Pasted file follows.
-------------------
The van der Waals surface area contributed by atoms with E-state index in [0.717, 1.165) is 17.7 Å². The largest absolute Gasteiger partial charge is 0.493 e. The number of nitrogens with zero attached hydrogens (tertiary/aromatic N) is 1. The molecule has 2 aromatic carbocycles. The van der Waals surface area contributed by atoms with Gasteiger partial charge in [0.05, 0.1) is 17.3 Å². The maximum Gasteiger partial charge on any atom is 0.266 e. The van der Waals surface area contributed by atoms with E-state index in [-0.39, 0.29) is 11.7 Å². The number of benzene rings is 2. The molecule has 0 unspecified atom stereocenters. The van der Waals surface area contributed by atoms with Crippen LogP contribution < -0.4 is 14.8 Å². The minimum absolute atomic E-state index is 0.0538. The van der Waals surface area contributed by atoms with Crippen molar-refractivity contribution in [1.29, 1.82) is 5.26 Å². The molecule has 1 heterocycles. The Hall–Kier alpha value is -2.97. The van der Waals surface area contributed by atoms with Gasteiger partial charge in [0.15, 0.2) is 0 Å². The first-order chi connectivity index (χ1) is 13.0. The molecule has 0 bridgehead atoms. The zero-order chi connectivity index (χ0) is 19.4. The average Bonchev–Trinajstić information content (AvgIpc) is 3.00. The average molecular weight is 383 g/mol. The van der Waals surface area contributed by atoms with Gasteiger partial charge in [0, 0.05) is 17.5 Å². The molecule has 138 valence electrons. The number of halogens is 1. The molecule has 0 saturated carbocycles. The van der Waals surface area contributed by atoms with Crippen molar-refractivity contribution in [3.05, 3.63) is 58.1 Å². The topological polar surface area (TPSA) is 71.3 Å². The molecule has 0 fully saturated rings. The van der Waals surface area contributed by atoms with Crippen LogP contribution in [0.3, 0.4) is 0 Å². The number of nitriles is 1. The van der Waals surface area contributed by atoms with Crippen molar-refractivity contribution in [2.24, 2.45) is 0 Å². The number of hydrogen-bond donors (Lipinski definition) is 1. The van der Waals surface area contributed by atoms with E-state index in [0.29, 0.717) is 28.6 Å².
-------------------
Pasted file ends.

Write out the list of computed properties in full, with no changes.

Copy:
The van der Waals surface area contributed by atoms with E-state index in [0.717, 1.165) is 17.7 Å². The largest absolute Gasteiger partial charge is 0.493 e. The number of nitrogens with zero attached hydrogens (tertiary/aromatic N) is 1. The molecule has 2 aromatic carbocycles. The van der Waals surface area contributed by atoms with Gasteiger partial charge in [0.05, 0.1) is 17.3 Å². The maximum Gasteiger partial charge on any atom is 0.266 e. The van der Waals surface area contributed by atoms with E-state index in [-0.39, 0.29) is 11.7 Å². The number of benzene rings is 2. The molecule has 0 unspecified atom stereocenters. The van der Waals surface area contributed by atoms with Crippen LogP contribution < -0.4 is 14.8 Å². The minimum absolute atomic E-state index is 0.0538. The van der Waals surface area contributed by atoms with Crippen molar-refractivity contribution in [1.29, 1.82) is 5.26 Å². The molecule has 1 heterocycles. The Hall–Kier alpha value is -2.97. The van der Waals surface area contributed by atoms with Gasteiger partial charge in [0.15, 0.2) is 0 Å². The first-order chi connectivity index (χ1) is 13.0. The molecule has 0 bridgehead atoms. The zero-order chi connectivity index (χ0) is 19.4. The average Bonchev–Trinajstić information content (AvgIpc) is 3.00. The average molecular weight is 383 g/mol. The van der Waals surface area contributed by atoms with Gasteiger partial charge in [0, 0.05) is 17.5 Å². The molecule has 138 valence electrons. The number of halogens is 1. The molecule has 0 saturated carbocycles. The van der Waals surface area contributed by atoms with Crippen molar-refractivity contribution in [3.05, 3.63) is 58.1 Å². The topological polar surface area (TPSA) is 71.3 Å². The molecule has 0 fully saturated rings. The van der Waals surface area contributed by atoms with Crippen LogP contribution in [0.3, 0.4) is 0 Å². The number of nitriles is 1. The van der Waals surface area contributed by atoms with Crippen molar-refractivity contribution in [2.24, 2.45) is 0 Å². The number of hydrogen-bond donors (Lipinski definition) is 1. The van der Waals surface area contributed by atoms with E-state index in [0.29, 0.717) is 28.6 Å².